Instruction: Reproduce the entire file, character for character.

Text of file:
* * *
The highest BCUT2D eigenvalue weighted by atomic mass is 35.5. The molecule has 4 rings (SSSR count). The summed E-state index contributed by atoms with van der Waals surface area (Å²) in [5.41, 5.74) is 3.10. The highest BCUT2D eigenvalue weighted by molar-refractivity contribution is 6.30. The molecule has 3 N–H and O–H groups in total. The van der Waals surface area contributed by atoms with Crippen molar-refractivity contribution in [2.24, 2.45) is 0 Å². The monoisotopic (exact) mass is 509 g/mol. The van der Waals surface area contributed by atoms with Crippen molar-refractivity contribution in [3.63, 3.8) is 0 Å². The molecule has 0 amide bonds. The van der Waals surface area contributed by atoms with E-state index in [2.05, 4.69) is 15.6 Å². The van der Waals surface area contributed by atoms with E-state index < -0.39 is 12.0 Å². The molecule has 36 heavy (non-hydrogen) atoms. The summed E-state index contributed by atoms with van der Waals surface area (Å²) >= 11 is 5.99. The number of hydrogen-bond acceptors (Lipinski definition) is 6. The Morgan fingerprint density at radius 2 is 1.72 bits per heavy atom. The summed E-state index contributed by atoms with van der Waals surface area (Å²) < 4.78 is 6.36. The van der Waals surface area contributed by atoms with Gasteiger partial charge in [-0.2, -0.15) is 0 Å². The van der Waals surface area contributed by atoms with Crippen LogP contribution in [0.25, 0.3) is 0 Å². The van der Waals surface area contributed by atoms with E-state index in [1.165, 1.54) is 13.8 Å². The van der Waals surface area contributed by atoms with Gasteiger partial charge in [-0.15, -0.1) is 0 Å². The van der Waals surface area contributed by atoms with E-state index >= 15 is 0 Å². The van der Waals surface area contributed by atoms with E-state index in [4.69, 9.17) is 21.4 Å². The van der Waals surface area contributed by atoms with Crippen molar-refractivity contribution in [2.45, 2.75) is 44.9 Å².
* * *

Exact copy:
The highest BCUT2D eigenvalue weighted by atomic mass is 35.5. The molecule has 4 rings (SSSR count). The summed E-state index contributed by atoms with van der Waals surface area (Å²) in [5.41, 5.74) is 3.10. The highest BCUT2D eigenvalue weighted by molar-refractivity contribution is 6.30. The molecule has 3 N–H and O–H groups in total. The van der Waals surface area contributed by atoms with Crippen molar-refractivity contribution in [2.24, 2.45) is 0 Å². The monoisotopic (exact) mass is 509 g/mol. The van der Waals surface area contributed by atoms with Crippen molar-refractivity contribution in [3.63, 3.8) is 0 Å². The molecule has 0 amide bonds. The van der Waals surface area contributed by atoms with E-state index in [2.05, 4.69) is 15.6 Å². The van der Waals surface area contributed by atoms with E-state index < -0.39 is 12.0 Å². The molecule has 36 heavy (non-hydrogen) atoms. The summed E-state index contributed by atoms with van der Waals surface area (Å²) >= 11 is 5.99. The number of hydrogen-bond acceptors (Lipinski definition) is 6. The Morgan fingerprint density at radius 2 is 1.72 bits per heavy atom. The summed E-state index contributed by atoms with van der Waals surface area (Å²) < 4.78 is 6.36. The van der Waals surface area contributed by atoms with Gasteiger partial charge in [-0.2, -0.15) is 0 Å². The van der Waals surface area contributed by atoms with Crippen LogP contribution in [0.25, 0.3) is 0 Å². The van der Waals surface area contributed by atoms with E-state index in [1.165, 1.54) is 13.8 Å². The van der Waals surface area contributed by atoms with Gasteiger partial charge in [-0.15, -0.1) is 0 Å². The van der Waals surface area contributed by atoms with E-state index >= 15 is 0 Å². The van der Waals surface area contributed by atoms with E-state index in [4.69, 9.17) is 21.4 Å². The van der Waals surface area contributed by atoms with Crippen molar-refractivity contribution in [2.45, 2.75) is 44.9 Å².